Jewish World Review July 7, 2000 /4 Tamuz, 5760
http://www.jewishworldreview.com -- SOARING GASOLINE PRICES in a handful of midwestern states have sent the politicians scrambling to find someone to demonize. Those old enough to remember the gasoline crises of the 1970s will recognize the game plan -- denounce the oil companies for "greed," for price "gouging" and for anything else that has big emotional impact and no real definition.
California has already been through all this more recently. It was not very long ago when California gasoline prices were the highest in the nation, for the very same reason that gasoline prices in the midwest are now the highest in the nation.
In the name of "clean air," California forced its oil refineries to put an additive into their gasoline, in order to make it burn cleaner. Since politicians have never accepted the economic principle that there is no free lunch, they claimed to be shocked when the price of gasoline went up.
California politicians' denunciations of oil companies were interrupted by some embarrassing facts. The new gasoline created its own new problems, including pollution. It leaked from storage tanks and got into the ground water. It leaked from automobile gas tanks and was blamed for an increase in car fires. Moreover, it didn't make the air any cleaner. Eventually, California politicians were forced to back off and phase out the new gasoline additive.
Now it was the federal government's turn to impose new costs with new environmental requirements -- which applied to precisely those states in which gasoline prices then shot up. Once again, the politicians blamed "greed" and "price gouging" by the oil companies. If politicians had said that the oil companies were greedy nationwide, that might at least sound plausible. But to claim that they were greedy in just a handful of states makes no sense -- especially when these were the very states where the Environmental Protection Agency has imposed special requirements.
Loud calls for an "investigation" of oil companies were the order of the day during California's gasoline price rise and the same game is now being played in Washington, in response to the midwestern gas price increase. In both cases, the purpose of an investigation was not to find out any new facts, but to point the finger of suspicion away from politicians and toward others who could be demonized.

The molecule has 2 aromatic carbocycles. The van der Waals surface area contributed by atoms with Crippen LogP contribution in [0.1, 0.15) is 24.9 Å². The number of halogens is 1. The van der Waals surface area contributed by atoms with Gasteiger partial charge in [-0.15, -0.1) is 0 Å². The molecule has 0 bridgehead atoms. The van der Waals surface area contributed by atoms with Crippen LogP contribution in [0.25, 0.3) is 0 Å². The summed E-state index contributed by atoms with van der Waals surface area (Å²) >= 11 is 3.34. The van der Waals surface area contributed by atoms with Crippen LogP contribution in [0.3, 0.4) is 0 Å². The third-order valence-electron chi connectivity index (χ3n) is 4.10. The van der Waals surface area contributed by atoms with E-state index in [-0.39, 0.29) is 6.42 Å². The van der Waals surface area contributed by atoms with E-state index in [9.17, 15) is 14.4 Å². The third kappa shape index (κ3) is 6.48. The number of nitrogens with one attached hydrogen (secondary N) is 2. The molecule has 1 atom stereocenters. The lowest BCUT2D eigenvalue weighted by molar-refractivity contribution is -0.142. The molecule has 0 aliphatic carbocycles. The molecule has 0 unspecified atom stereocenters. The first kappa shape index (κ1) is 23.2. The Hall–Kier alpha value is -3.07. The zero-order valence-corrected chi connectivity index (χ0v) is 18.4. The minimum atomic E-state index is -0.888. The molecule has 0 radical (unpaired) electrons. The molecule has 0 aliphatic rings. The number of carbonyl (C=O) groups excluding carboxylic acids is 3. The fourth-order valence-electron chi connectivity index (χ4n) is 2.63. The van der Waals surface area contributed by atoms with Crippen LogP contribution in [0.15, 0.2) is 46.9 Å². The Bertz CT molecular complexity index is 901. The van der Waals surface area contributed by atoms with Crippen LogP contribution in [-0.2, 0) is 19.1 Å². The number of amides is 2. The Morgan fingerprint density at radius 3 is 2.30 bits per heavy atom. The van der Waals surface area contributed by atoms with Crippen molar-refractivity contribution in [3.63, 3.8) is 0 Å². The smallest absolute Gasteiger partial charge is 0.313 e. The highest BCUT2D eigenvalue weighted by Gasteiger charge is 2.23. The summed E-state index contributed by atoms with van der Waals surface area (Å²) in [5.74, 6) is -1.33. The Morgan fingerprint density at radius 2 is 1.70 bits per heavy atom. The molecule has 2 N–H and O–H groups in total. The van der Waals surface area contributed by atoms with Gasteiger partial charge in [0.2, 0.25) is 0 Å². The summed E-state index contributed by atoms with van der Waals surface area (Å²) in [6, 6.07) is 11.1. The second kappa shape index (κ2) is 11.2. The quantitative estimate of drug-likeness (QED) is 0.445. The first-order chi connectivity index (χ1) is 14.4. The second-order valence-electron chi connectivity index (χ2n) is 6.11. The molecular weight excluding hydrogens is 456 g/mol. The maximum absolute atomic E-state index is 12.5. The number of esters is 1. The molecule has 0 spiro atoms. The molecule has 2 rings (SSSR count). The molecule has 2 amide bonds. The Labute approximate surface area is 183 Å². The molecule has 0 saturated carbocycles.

The high cost of gasoline is nothing compared to the high cost of demons. Once you are committed to a moral melodrama, rational responses to the real problem can become almost impossible. The gasoline crises of the 1970s were a wholly unnecessary problem created by the demonization of the oil industry.
While many people believed that a reduction of petroleum supplies from the Middle East was what caused them to have to spend hours waiting in gasoline lines during the shortages of 1972 and 1979, the facts say otherwise. There had been a reduction in petroleum supplies from the Middle East in 1967, without any gasoline lines or any "crisis" atmosphere in the United States. What happened in the 1970s was the Nixon administration's imposition of wage and price controls. Such controls have been politically popular for centuries -- and economically disastrous. The price controls of the 1970s were no exception.
Nixon's announcement of price controls was hailed in the media and he was re-elected by a landslide. Soon, however, the shortages that have followed price controls for centuries appeared here. After they had served their political purpose, these controls were phased out -- except on oil.
Oil companies had been so demonized that no politician wanted to be regarded as knuckling under to Big Oil. Instead, motorists found themselves wasting an incredible amount of time looking for gas and sometimes running out of gas while waiting in line at filling stations. Yet the actual reduction in the amount of gasoline consumed was only a few percentage points, something easily handled by a minor price increase in a free market. But no one dared let the free market operate in the petroleum industry.
Neither Democrats nor Republicans in the White House dared to get rid of price controls on oil, until Ronald Reagan took over and wiped them out with an executive order. Immediately oil production rose and the price of gasoline fell. The "crisis" vanished.
Presidents Nixon, Ford or Carter could have done the same thing. The fact
that they didn't -- and the needless problems created because they didn't --
were part of the high cost of demons. But we never seem to learn anything
JWR contributor Thomas Sowell, a fellow at the Hoover Institution, is author, most recently, of The Quest for Cosmic Justice.